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What is a Coalition?
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Also in Slate, Fred Kaplan calls the coalition "a joke", saying:

Second, about those 31 coalition members: All told, according to the report, they're contributing about 24,000 troops. The British alone are supplying about 8,000. So the remaining 30 countries have a total of 16,000 troops in Iraq—an average of just over 500 troops per country. The United States has about 130,000 troops over there—more than five times as many as all the other 31 countries combined. (For a full list of the countries involved—which include such powerhouses as Albania, Azerbaijan, and Tonga—click here.) This is not a coalition in the recognized sense of that word.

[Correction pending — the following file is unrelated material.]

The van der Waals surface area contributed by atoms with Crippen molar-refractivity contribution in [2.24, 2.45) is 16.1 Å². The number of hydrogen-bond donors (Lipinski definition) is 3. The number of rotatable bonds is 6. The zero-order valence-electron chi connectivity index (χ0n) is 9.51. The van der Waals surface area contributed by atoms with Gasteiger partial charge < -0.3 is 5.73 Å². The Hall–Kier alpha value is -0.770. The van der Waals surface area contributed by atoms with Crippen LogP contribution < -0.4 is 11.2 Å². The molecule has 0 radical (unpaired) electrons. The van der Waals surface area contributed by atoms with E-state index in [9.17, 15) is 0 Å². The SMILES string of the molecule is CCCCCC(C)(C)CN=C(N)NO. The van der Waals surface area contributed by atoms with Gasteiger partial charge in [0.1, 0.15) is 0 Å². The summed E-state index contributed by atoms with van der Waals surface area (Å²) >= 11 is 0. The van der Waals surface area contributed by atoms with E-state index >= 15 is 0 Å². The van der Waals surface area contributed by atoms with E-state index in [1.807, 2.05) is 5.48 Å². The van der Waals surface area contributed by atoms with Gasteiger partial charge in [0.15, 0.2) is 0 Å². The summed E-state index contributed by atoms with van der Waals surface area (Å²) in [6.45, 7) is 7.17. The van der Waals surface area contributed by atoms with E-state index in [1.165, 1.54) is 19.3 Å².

Hmm...well, Merriam-Webster defines a coalition this way:

a temporary alliance of distinct parties, persons, or states for joint action

That sure as shit sounds like what we have.

Kaplan, however, disagrees:

Compare those figures with these: During the 1991 Gulf War (according to U.S. Central Command's official history of that conflict), 37 other nations took part, sending a total of 800,000 soldiers, sailors, airmen and marines, as well as 300 combat support battalions, over 225 naval vessels, and 2,800 fixed-wing aircraft. Those aircraft flew 112,000 sorties and dropped 87,000 tons of munitions on Iraqi targets. Among the nations sending at least one army division were Egypt and Syria. Now that's a coalition.

As I've pointed out before, in Gulf War I, U.S. troops made up about 86% of all forces. Couldn't one argue that because we comprised the overwhelming majority of troops, that it wasn't a real coalition?

And I'm sure the 138 deaths from coalition members would appreciate being called "a joke". This, from the party that's going to strengthen our alliances and bring in new ones.

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